The Congressional Commission on Training and Gender-Related Issues collected hundreds of sexual misconduct disciplinary reports. The commission, which went out of business last fall, then stashed them in the National Archives without even a mention in its lengthy public report.
We perused boxes of the write-ups and found a number of interesting cases.
For example, there were two Air Force chaplains who engaged in illicit affairs with women who had gone to them for counseling. After being caught, one chaplain retired; the other was convicted at court-martial, sentenced to six months in prison and dismissed.
A report said a chaplain holding the rank of captain seduced one of his parishioners, beginning a nine-month affair. It ended when he deployed to Cuba and the married woman began seeing another man. She subsequently divorced.
"When the captain became aware of [the woman] dating another man he became upset," the report said. "He said he was putting a curse on her and the man she was dating."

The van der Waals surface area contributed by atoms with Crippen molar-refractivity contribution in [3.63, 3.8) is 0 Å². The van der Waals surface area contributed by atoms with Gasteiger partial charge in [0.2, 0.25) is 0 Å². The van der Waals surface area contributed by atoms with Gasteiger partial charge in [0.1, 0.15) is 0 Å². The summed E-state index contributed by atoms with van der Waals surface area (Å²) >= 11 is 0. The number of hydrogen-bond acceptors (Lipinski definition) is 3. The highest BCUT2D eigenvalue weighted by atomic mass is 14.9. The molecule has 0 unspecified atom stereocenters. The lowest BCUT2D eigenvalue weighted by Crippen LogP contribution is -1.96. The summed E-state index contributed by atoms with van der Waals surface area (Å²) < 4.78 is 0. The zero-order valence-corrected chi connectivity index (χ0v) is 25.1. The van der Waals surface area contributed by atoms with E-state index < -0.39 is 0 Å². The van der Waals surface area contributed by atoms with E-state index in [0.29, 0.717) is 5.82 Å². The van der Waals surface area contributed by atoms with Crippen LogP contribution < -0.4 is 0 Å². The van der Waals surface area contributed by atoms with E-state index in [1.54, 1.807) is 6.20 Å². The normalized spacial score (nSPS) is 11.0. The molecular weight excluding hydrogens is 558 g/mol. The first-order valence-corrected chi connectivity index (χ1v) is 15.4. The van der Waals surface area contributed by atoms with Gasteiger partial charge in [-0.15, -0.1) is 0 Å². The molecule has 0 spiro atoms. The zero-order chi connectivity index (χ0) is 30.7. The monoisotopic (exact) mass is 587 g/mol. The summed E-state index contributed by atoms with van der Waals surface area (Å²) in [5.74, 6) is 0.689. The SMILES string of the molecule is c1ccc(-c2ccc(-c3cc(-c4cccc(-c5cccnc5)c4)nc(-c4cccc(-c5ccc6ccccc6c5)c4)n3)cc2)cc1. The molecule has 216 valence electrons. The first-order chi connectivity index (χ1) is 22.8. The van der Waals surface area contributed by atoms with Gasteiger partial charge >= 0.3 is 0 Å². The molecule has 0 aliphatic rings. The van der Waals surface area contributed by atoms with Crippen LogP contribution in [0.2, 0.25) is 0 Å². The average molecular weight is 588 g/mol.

It was the chaplain's second affair. A year earlier, he befriended another married parishioner. They ended up having sex during a trip to New Orleans.
A second Air force chaplain seduced a woman parishioner who sought him out to save her marriage.
"Later, when their relationship began to deteriorate, the captain threatened [the woman] that he would make public nude photographs he had taken of [her] if she reported their relationship," a report said.
The chastened chaplains don't quite match the chutzpah of an Air Force psychiatrist.
The colonel had sex with at least two patients before a third woman he approached turned him in.
"[Colonel] would only ask her questions about her and her husband's sex life," his report said. "Colonel advised [the woman] she needed extramarital affairs and that he would be her sex partner."
The psychiatrist was court-martialed and sentenced to six months in prison.